Scholarship and Innovation (Current and Historical Research)
- Faculty presentations on the road.
- Faculty scholarship, including laboratory research, patents, discoveries.
- Collaborative research by faculty and students with library staff.
- Student films and thesis presentations.
- Academic skills and student leader training.
- Computing timeline; John Kemeny.
- Staff seminars.
Dartmouth People (Profiles, In Their Own Words, B-roll, Stills)
- Alumni – influential alumni in the world today (living history)
Student/Campus Life (Beyond the Classroom)
- Athletics: play of the week.
- Student viewpoints (“student on the green”).
- Student activities. Dartmouth Outing Club. Student talent: performances, poetry.
- Arts and culture: upcoming events, Hop, Hood, etc.
- Campus tours by students (Rough Guide-style).
- A day in the life (one hour per three-minute segment with four students).
Public Event Highlights
- News conference excerpts.
- Montgomery Fellows (general).
- Jones seminar (engineering).
- Dickey Center (international).
- Presentations made for Alumni reunion.
- Important lectures and developments in Dartmouth history.
- This day in Dartmouth history.
Visits to campus places with IDs, but no commentary.
- The plain.
- The river.
- The region.
- College grants.
- Short segments of video material too short to fit in longer segments.
Production and Archival Services
Project Management and Triage
- An annual service contract — with long-term program planning — would provide consistent personnel and equipment availability.
- Equipment would automatically be accounted for through overhead on billable hours.
- Reporting and research to be done by news media specialists.
- Translation to video medium to be done by video production specialists.
Tiered Production Techniques
Live or Live-to-tape
- Single-camera live-feed style.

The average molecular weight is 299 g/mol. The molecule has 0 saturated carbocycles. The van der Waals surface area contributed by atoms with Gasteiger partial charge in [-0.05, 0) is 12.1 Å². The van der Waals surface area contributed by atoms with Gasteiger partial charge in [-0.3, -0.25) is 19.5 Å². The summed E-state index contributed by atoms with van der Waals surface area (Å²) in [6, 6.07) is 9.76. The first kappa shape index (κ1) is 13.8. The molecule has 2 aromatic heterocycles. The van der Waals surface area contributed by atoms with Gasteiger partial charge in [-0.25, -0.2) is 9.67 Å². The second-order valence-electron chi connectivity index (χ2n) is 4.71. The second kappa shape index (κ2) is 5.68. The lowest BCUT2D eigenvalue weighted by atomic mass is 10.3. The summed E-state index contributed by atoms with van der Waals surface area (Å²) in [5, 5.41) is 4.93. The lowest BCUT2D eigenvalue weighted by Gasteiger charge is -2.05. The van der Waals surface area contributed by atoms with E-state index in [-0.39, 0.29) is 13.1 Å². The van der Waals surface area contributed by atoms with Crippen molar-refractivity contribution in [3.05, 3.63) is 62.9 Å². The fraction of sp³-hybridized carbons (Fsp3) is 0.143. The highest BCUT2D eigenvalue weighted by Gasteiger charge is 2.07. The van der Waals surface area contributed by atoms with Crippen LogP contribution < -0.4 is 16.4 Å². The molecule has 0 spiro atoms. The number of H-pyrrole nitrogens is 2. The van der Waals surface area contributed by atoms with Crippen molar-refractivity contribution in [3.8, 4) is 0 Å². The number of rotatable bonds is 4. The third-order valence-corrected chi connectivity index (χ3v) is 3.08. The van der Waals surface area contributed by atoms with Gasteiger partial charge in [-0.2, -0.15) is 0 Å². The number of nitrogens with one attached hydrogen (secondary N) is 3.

- Single-camera live-feed, with second camera for inserts in post.
- Multi-camera switched.
- Off-campus surcharge.
- Single-camera ENG style.
- Multi-camera isolated.
- Off-campus surcharge.
- Identify highlight sequences for existing content.
- Log timing for cutaways (post).
- Log timing for IDs (post).
- Film-style: Short-format mini-documentaries.
- Live-to-tape: Insert cutaways, add IDs.
- Integrate wrapper: With live tool or in post-production.
- Enter metadata into Dartmouth Library cataloguing system.
- Encode asset onto Video Furnace.
- Provide clients with URLs for access.
- Research asset availability, as needed.
- Develop standard recipes for each bandwidth required.
- Video Furnace support of MPEG4-AVC expected in 2005.
- MP3 required for Podcasting.
- Jones Media Center. Batch encoding for campus (Video Furnace) and off-campus (AnyStream) distribution.
- Media Production Group. Custom encoding for campus (Video Furnace) and off campus (Compressor/Cleaner/Squeeze).
- Video Furnace storage: High-resolution versions for on-campus viewing.
- QuickTime Streaming Server storage. Lower-resolution for off-campus viewing. MP3 for Podcasting.
See Academic Computing server discovery report (2/05).
- Edge-server storage for commodity delivery.
Program Block Assembly
- Develop sequencing in stand-alone environment.
- Create blocks in Video Furnace from digitized assets.
- Add live wrapper elements to stream and re-encode.
- Transcode to MPEG4.
Live Event Encoding
- VBrick or Video Furnace encoding to Video Furnace for distribution.
Network Delivery, Including On-demand
- On-campus — Video Furnace on-demand.
- Off-campus — Edge servers.